Main Findings: Civil Wars, Violence, and International Responses

  1. Civil wars can impact the wealthiest and most powerful countries in the world. The most consequential potential impacts are transnational terrorism and pandemic diseases, global harm that could occur because of intrastate conflict. Civil wars might also lead to regional instability, potential great power conflict, and large-scale migration. Criminality is most effectively addressed through domestic law enforcement rather than international initiatives.
  2. The nature of civil wars varies. The most important distinction is between civil strife that is caused by the material or political interests of the protagonists and civil strife that is caused by transnational ideological movements. Transnational ideological movements, which in the contemporary world are almost all associated with particular versions of Islam, base legitimacy on the divine and reject both existing boundaries and secular authority. While transnational movements claiming divine authority are more threatening to the existing international order, it is also much more difficult for such movements to secure the material resources that would be needed if they were to be successful. Institutions that control these resources, primarily states but also international organizations, NGOs, and multinational corporations, are manifestations of the extant global order. If the combatants in civil wars are motivated by material incentives and accept the principles of the existing international order then the standard treatment for addressing civil strife – UN peace-keeping plus some foreign assistance (elaborated on below) – is the most effective option if combatants believe that they are in a hurting stalemate, and if there is agreement among the major powers. If, however, combatants reject the existing order, then the standard treatment will not work.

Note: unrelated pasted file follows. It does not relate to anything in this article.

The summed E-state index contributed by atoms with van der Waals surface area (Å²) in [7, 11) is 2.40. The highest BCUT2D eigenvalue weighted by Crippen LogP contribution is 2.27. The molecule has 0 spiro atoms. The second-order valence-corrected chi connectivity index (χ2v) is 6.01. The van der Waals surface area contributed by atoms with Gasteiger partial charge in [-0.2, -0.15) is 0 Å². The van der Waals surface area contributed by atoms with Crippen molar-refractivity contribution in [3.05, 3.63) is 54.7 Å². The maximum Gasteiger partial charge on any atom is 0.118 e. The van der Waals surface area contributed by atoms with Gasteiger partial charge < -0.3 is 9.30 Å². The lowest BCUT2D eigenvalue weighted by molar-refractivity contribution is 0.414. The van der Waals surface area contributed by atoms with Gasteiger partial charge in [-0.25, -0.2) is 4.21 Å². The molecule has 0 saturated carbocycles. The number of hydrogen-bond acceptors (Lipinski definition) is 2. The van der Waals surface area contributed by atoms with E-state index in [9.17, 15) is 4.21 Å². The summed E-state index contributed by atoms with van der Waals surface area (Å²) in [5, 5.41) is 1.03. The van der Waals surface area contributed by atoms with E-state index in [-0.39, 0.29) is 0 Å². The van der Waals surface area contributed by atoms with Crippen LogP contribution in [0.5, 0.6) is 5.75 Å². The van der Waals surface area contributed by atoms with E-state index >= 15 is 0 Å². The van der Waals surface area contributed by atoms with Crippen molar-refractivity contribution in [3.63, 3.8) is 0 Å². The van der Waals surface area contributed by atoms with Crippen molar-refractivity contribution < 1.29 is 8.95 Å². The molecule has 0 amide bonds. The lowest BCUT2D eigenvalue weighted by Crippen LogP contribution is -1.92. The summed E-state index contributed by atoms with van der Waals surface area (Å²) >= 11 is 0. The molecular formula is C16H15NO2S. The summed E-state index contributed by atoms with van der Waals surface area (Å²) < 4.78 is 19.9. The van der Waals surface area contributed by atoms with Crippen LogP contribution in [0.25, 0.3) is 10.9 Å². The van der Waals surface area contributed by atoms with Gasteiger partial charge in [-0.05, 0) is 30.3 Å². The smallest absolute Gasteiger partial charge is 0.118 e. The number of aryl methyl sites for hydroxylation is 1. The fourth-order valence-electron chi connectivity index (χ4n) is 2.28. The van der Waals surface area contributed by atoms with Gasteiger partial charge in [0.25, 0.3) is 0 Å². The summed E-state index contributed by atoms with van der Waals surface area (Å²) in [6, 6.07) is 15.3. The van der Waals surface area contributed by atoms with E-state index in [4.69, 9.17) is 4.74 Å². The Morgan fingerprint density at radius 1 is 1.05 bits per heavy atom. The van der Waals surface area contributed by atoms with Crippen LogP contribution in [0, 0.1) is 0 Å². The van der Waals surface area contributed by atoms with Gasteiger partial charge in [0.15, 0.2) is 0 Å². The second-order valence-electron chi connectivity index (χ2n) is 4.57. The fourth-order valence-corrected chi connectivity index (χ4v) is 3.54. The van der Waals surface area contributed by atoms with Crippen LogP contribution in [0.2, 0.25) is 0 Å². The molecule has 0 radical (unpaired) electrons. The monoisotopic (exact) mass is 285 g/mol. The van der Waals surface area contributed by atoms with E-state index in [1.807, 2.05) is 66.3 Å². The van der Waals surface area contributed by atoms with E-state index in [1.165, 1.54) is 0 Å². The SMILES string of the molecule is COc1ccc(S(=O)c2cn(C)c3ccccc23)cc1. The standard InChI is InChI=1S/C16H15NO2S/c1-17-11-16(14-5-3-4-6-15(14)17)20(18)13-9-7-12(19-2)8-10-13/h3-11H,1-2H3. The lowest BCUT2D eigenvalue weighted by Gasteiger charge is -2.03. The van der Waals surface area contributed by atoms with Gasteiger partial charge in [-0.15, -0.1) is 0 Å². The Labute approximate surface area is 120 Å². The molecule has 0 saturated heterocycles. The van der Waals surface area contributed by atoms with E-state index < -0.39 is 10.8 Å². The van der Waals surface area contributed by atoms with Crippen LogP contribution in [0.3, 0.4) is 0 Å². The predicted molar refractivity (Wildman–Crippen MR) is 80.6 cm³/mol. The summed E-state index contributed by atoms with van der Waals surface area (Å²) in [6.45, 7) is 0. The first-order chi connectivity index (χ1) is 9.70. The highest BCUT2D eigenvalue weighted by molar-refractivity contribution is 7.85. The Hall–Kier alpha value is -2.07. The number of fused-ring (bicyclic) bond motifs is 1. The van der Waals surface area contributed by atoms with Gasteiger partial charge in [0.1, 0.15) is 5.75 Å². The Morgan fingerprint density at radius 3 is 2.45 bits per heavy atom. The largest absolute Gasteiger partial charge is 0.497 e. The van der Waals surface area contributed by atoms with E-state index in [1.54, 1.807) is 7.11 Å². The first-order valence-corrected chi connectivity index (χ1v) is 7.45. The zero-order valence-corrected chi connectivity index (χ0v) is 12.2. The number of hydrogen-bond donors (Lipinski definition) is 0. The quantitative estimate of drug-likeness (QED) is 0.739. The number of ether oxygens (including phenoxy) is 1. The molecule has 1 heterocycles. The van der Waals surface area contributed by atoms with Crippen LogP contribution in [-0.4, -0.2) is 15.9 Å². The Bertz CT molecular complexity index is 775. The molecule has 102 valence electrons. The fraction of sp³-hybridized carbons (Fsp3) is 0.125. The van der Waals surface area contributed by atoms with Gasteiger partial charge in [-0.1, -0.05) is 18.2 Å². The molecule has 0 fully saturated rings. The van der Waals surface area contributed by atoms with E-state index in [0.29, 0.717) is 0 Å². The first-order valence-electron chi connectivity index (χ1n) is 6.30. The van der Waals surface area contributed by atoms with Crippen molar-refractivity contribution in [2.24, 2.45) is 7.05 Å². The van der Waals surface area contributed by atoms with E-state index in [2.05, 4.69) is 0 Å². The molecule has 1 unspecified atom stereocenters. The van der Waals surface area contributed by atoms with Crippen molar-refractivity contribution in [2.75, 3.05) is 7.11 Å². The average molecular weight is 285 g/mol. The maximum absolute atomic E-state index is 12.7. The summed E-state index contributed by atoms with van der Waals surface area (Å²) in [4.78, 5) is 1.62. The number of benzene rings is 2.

3. The opportunities for external interveners are limited. Countries afflicted by civil strife cannot become Denmark or be placed on the road to Denmark. They cannot be transformed into prosperous democratic states. The best that external actors can hope for is good enough governance in which there is security, the provision of some services especially related to health and possibly education, and some limited economic growth. More ambitious projects aimed at consolidated democracy, sustained economic growth, and the elimination of corruption are mostly doomed to fail and can be counterproductive, regardless of whether the combatants are interested in seizing control of an existing state or are motivated by some alternative, divine, vision of how political life might be ordered.  National political elites in countries afflicted with civil strife will be operating in limited access rent-seeking political orders in which staying in power is their primary objective. National elites will not accept accountability, legal-rational bureaucracies, or free and fair elections, all of which would threaten their power.

Therefore, the project calls for a stricter prioritization of goals in any external intervention. It calls for humility and modesty in what realistically can be achieved in responding to civil war, and it urges the international community to focus primarily on establishing “good enough governance,” which consists of security and stability, some economic growth and some functioning institutions. The project acknowledges that in some cases, complete “positive peace” is not realistic, especially in a short period of time; stability can sometimes require a delicate trade-off that cannot possibly achieve everything a country desires relating to human rights and inclusive processes of social justice.

“Good Enough” Governance: Humility and the Limits of Foreign Intervention in Response to Civil Wars and Intrastate Violence by Karl W. Eikenberry and Stephen Krasner, synthesizes key ideas that emerged from the project’s research and outreach activities. Learn more about the project’s international outreach here.

The Academy study on Civil Wars, Violence, and International Responses is driven by the desire to provide new tools for analyzing, responding to, and, where possible, preventing the threats posed by the collapse of state authority associated with civil wars.